CFTC charges several companies and individuals for defrauding investors and a church

The US-based Commodity Futures Trading Commission announced filing charges against several companies and individuals.

Silver Star FX, LLC (SSL), Silver Star Live Software LLC (SSLS ) and David Wayne Mayer were charged with sales solicitation fraud and failing to register with the CFTC. The US watchdog alleged that between July 2018 to March 2019 SSL, SSLS and David Mayer solicited customers to open trading accounts and offered to trade through a fully automated forex trading software system that Mayer created. Under pseudonym “Quicksilver”, Mayer as unregistered associated person and solicited clients through videos posted online, on social media and at marketing events. He also distributed material misrepresentations and omissions regarding his qualifications and trading experience.

Additionally, CFTC’s complaint also alleges that the defendants misrepresented the forex trading system’s performance history and the expected trading profits. They also failed to disclose that Mayer never opened a live trading account using the forex trading system.

In a previous, related case, the Commission found that SSL and SSLS acted as unregistered commodity trading advisors and that two former officers acted as unregistered associated persons of both SSL and SSLS.

Brett G. Hartshorn was charged for fraudulently soliciting people to trade off-exchange forex derivatives and misappropriated funds of at least two of those clients.  The CFTC order requires that he pay restitution of $890,000 and imposes permanent trading and registration bans. The US Commission discovered – and Hartshorn admitted – that from June 2008 to in or around 2014 fraudulently solicited at least 13 people, including members of his church, as well as individuals in the local community, to trade off-exchange forex.

Hartshorn told most of his clients that he had traded forex profitably on behalf of himself and others, that his clients could expect substantial profits if they permitted him to trade forex on their behalf so that he would limit the risk of loss. While in reality, Hartshorn repeatedly used risky trading strategies and suffered significant trading losses on behalf of his clients.

Hartshorn failed to disclose to clients that under his so-called “profit” sharing agreement, he was compensated even as his clients lost money trading. He also misappropriated the funds of at least two clients and failed to disclose that to them.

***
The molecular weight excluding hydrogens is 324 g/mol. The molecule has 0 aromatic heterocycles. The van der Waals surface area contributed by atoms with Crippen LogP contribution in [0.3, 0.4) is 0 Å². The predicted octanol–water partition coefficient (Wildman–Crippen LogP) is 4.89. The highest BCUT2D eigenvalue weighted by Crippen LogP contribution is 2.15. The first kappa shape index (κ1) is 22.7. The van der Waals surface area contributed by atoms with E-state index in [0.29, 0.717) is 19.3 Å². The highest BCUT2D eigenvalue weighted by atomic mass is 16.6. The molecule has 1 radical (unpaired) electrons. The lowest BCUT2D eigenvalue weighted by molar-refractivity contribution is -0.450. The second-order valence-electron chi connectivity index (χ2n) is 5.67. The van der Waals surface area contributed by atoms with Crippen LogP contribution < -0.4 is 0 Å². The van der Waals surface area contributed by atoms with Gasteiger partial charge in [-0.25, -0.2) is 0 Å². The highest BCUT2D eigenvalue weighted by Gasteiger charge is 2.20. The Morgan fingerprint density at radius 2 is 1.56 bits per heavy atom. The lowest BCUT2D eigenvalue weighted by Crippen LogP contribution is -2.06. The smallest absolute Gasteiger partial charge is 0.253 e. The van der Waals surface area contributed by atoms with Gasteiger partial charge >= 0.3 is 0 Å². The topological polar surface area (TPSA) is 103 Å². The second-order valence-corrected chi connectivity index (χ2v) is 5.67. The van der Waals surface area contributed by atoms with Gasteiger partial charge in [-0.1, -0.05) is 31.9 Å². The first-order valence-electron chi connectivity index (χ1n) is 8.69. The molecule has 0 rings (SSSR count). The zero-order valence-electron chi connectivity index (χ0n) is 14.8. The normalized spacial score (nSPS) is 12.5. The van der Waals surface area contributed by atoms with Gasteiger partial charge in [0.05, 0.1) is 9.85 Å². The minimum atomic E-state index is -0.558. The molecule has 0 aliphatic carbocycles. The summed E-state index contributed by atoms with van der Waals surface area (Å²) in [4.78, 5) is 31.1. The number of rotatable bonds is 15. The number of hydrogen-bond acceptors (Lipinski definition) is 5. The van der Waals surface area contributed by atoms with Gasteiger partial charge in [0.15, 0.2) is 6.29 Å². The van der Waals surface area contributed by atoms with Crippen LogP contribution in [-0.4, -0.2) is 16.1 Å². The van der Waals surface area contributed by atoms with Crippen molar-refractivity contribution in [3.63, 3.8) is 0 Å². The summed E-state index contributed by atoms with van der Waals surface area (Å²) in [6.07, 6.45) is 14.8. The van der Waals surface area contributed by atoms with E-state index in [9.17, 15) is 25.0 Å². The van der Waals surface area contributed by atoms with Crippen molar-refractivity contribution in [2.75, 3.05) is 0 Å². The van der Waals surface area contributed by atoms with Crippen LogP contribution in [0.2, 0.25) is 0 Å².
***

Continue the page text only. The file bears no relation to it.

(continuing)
The Commission also found that Hartshorn failed to register as a commodity trading advisor (CTA) and that he violated various CTA requirements such as failing to produce documents to the CFTC that he was required to maintain.

In a parallel criminal action pending in the U.S. District Court for the Middle District of Florida, Hartshorn pleaded guilty to making false statements to the FBI regarding his misappropriation of client funds.


CFTC penalty

The CFTC also filed civil enforcement action against Erik J. Hass and his company Simply Gains Inc. on charges of fraud, misappropriation and failing to register with the CFTC.

The defendants solicited at least $2.1 million from at least 21 individuals to fund their forex commodity pool operation. Despite assurances that they could not lose more than 20% of their funds, the defendants lost more than $1 million trading forex and misappropriated at least $415,000 more to spend on Hass’s mortgage, credit card debt and a Caribbean cruise.

The CFTC also alleges that the defendants solicited pool participants with deception about Hass’s experience, expertise and track record while promising future profitability. The complaint further claims that they concealed their misappropriation and unprofitable forex trading by sending pool participants false account statements to show profits.

CFTC is seeking restitution to defrauded individuals, disgorgement of ill-gotten gains, civil monetary penalties, permanent registration and trading bans and a permanent injunction against future violations of the Commodity Exchange Act.

On 9 June 2020, the United States Attorney for the District of Oregon indicted Hass on five counts of wire fraud, two counts of mail fraud and one count of money laundering.

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